Oh, and maybe -- just maybe -- non-participating agents have started emailing me with requests, too.  So those will be going out after the exclusive expires as well.

CONGRATULATIONS, WINNERS!  And to ALL ENTRANTS -- well played.  If your entry didn't get any bids, MOVE ON FROM HERE and get those queries out the door!

Monday, December 3, 2012

Baker's Dozen: On Your Mark...Get Set...

Here we are, on the eve of the Big Bidding War!  Here's everything you need to know for tomorrow:
  • PLEASE DO NOT LEAVE CRITIQUES starting at 11:00 am EST on Tuesday (tomorrow).  Comment boxes need to be clear for bidding only.
  • Agents will be signing in with their real names when they leave their bids.  No "Secret Agents" in this auction!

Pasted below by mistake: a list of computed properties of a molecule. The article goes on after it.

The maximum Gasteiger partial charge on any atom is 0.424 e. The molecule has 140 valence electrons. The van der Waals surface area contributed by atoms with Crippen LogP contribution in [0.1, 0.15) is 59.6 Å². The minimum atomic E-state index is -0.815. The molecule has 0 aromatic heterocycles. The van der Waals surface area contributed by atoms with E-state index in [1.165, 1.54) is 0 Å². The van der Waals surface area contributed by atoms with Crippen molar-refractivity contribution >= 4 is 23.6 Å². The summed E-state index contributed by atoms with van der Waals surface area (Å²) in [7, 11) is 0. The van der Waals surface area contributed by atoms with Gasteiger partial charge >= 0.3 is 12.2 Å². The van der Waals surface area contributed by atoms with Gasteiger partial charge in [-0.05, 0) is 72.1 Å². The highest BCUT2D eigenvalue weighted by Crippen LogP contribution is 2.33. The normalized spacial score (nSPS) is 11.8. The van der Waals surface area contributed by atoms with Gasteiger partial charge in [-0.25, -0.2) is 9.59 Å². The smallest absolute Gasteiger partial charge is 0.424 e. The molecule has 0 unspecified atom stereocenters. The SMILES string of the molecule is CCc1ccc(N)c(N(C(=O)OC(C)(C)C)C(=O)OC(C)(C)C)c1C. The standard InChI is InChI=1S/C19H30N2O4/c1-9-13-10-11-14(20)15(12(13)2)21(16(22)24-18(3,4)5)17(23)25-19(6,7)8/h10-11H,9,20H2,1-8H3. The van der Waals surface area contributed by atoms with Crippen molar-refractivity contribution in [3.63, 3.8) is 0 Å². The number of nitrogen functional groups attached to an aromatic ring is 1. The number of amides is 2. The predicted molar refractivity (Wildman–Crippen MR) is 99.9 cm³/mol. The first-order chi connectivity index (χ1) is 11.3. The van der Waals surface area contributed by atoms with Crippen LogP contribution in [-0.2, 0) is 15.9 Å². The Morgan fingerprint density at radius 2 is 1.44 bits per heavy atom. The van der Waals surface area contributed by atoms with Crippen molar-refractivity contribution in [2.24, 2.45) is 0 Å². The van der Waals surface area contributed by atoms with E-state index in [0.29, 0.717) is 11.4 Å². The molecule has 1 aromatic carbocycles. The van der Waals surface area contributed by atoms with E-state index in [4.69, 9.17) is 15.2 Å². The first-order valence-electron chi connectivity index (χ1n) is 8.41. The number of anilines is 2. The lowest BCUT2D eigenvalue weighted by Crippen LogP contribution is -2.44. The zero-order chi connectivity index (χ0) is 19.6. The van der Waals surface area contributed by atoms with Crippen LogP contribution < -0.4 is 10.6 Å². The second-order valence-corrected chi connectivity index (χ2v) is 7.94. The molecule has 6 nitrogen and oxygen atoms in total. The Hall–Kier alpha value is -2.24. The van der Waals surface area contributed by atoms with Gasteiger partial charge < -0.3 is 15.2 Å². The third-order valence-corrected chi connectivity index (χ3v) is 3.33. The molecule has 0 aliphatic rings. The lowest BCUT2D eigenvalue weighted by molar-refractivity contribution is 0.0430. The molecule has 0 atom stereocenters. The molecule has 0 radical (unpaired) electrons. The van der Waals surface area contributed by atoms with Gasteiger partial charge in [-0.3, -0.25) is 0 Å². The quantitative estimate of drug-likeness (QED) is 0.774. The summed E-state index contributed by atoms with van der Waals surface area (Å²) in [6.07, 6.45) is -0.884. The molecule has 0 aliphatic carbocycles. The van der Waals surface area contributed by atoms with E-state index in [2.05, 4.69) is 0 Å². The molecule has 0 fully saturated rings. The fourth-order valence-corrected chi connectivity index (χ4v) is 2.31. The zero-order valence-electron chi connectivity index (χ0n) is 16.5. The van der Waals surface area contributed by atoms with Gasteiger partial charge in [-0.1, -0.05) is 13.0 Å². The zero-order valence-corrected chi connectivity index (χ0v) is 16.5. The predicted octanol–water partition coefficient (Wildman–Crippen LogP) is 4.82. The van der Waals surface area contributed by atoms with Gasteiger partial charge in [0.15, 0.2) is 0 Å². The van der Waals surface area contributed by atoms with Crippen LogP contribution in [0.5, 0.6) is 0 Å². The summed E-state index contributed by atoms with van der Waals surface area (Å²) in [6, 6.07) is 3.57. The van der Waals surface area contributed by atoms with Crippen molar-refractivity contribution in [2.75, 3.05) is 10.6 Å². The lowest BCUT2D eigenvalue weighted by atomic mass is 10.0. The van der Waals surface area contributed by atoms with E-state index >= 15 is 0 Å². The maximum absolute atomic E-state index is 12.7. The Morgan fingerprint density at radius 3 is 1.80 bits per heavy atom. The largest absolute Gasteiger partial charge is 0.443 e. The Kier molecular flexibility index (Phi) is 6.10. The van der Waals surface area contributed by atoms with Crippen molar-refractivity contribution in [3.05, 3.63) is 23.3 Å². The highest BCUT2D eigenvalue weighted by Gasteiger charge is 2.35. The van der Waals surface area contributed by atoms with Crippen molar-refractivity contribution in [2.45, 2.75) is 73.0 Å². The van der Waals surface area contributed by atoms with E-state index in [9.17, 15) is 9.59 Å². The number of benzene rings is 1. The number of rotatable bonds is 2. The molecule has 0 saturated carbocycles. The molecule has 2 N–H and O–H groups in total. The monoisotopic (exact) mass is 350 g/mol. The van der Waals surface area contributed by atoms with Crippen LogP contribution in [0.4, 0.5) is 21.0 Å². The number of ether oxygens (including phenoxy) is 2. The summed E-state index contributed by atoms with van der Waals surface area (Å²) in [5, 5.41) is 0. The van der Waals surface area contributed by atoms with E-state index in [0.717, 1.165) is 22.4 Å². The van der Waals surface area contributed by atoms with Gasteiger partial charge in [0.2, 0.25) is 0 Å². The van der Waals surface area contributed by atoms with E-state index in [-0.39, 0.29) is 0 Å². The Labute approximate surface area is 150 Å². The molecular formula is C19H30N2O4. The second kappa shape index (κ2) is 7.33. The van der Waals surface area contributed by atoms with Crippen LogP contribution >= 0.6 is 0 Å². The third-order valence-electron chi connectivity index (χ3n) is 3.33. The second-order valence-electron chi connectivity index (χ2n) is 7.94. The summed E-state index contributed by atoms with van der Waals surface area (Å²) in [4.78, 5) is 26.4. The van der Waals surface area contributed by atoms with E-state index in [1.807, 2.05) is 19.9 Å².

• Bid will be placed IN PAGES, beginning with a minimum opening bid of 5 pages.
  • Agents may not bid for a full manuscript until a) a minimum of 5 bids has already been placed on the item, and b) the bidding has reached 150 pages.
  • Bids will be placed in increments of 20 pages or more, up to a full.  Once the bid on any given item has reached 150 pages, agents ARE NOT OBLIGATED TO BID THE FULL MANUSCRIPT.  The 150 is merely a minimum requirement to keep the bidding lively and fair.
  • As soon as an item received a bid for the full manuscript, I will close bidding on that item.
  • Not all entries will receive bids.  This is simple statistics, and it is not a poor reflection on those authors whose entries do not receive any bids.
  • Bidding will close on Wednesday, December 5 at 11:00 am EST.  All winning bids will be final.
I think that's everything!  Set your alarm, invite your friends, and get ready for THE MOST EXCITING AUCTION YOU'LL EVER ATTEND!

Questions, comments, pithy remarks below.  Let's get behind our 60 entrants and cheer them on!